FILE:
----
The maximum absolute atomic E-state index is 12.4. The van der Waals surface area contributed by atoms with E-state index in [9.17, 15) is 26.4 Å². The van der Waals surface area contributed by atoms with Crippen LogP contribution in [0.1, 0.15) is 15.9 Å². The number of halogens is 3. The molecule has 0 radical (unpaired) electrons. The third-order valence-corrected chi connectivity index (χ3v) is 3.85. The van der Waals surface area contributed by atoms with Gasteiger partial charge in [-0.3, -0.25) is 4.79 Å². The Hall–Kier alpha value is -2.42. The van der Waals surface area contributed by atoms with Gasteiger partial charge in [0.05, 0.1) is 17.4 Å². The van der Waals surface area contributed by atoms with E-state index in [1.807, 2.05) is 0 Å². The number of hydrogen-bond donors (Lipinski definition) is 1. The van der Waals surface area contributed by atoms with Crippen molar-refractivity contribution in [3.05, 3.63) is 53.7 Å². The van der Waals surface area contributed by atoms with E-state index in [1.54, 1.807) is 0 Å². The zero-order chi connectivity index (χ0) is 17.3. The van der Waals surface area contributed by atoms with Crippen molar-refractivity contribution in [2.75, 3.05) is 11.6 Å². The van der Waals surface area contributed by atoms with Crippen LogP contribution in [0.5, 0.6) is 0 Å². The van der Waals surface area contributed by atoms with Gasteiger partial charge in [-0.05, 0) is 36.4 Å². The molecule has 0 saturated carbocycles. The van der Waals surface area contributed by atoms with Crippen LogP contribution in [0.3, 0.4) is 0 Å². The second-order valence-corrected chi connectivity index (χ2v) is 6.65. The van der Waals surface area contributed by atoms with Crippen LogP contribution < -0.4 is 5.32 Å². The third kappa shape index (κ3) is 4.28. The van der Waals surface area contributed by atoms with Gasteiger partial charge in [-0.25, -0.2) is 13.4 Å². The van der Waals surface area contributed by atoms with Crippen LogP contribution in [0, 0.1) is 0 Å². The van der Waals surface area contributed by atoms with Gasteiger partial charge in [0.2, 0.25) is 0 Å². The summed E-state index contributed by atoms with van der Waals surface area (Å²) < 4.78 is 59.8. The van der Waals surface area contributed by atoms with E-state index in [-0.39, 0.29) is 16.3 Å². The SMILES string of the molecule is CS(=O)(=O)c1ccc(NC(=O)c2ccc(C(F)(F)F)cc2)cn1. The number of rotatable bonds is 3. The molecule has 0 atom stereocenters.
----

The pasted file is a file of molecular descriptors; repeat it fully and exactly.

The maximum absolute atomic E-state index is 12.4. The van der Waals surface area contributed by atoms with E-state index in [9.17, 15) is 26.4 Å². The van der Waals surface area contributed by atoms with Crippen LogP contribution in [0.1, 0.15) is 15.9 Å². The number of halogens is 3. The molecule has 0 radical (unpaired) electrons. The third-order valence-corrected chi connectivity index (χ3v) is 3.85. The van der Waals surface area contributed by atoms with Gasteiger partial charge in [-0.3, -0.25) is 4.79 Å². The Hall–Kier alpha value is -2.42. The van der Waals surface area contributed by atoms with Gasteiger partial charge in [0.05, 0.1) is 17.4 Å². The van der Waals surface area contributed by atoms with E-state index in [1.807, 2.05) is 0 Å². The number of hydrogen-bond donors (Lipinski definition) is 1. The van der Waals surface area contributed by atoms with Crippen molar-refractivity contribution in [3.05, 3.63) is 53.7 Å². The van der Waals surface area contributed by atoms with E-state index in [1.54, 1.807) is 0 Å². The zero-order chi connectivity index (χ0) is 17.3. The van der Waals surface area contributed by atoms with Crippen molar-refractivity contribution in [2.75, 3.05) is 11.6 Å². The van der Waals surface area contributed by atoms with Crippen LogP contribution in [0.5, 0.6) is 0 Å². The van der Waals surface area contributed by atoms with Gasteiger partial charge in [-0.05, 0) is 36.4 Å². The molecule has 0 saturated carbocycles. The van der Waals surface area contributed by atoms with Crippen LogP contribution in [0.3, 0.4) is 0 Å². The second-order valence-corrected chi connectivity index (χ2v) is 6.65. The van der Waals surface area contributed by atoms with Crippen LogP contribution < -0.4 is 5.32 Å². The third kappa shape index (κ3) is 4.28. The van der Waals surface area contributed by atoms with Gasteiger partial charge in [-0.25, -0.2) is 13.4 Å². The van der Waals surface area contributed by atoms with Crippen LogP contribution in [0, 0.1) is 0 Å². The van der Waals surface area contributed by atoms with Gasteiger partial charge in [0.2, 0.25) is 0 Å². The summed E-state index contributed by atoms with van der Waals surface area (Å²) < 4.78 is 59.8. The van der Waals surface area contributed by atoms with E-state index in [-0.39, 0.29) is 16.3 Å². The SMILES string of the molecule is CS(=O)(=O)c1ccc(NC(=O)c2ccc(C(F)(F)F)cc2)cn1. The number of rotatable bonds is 3. The molecule has 0 atom stereocenters.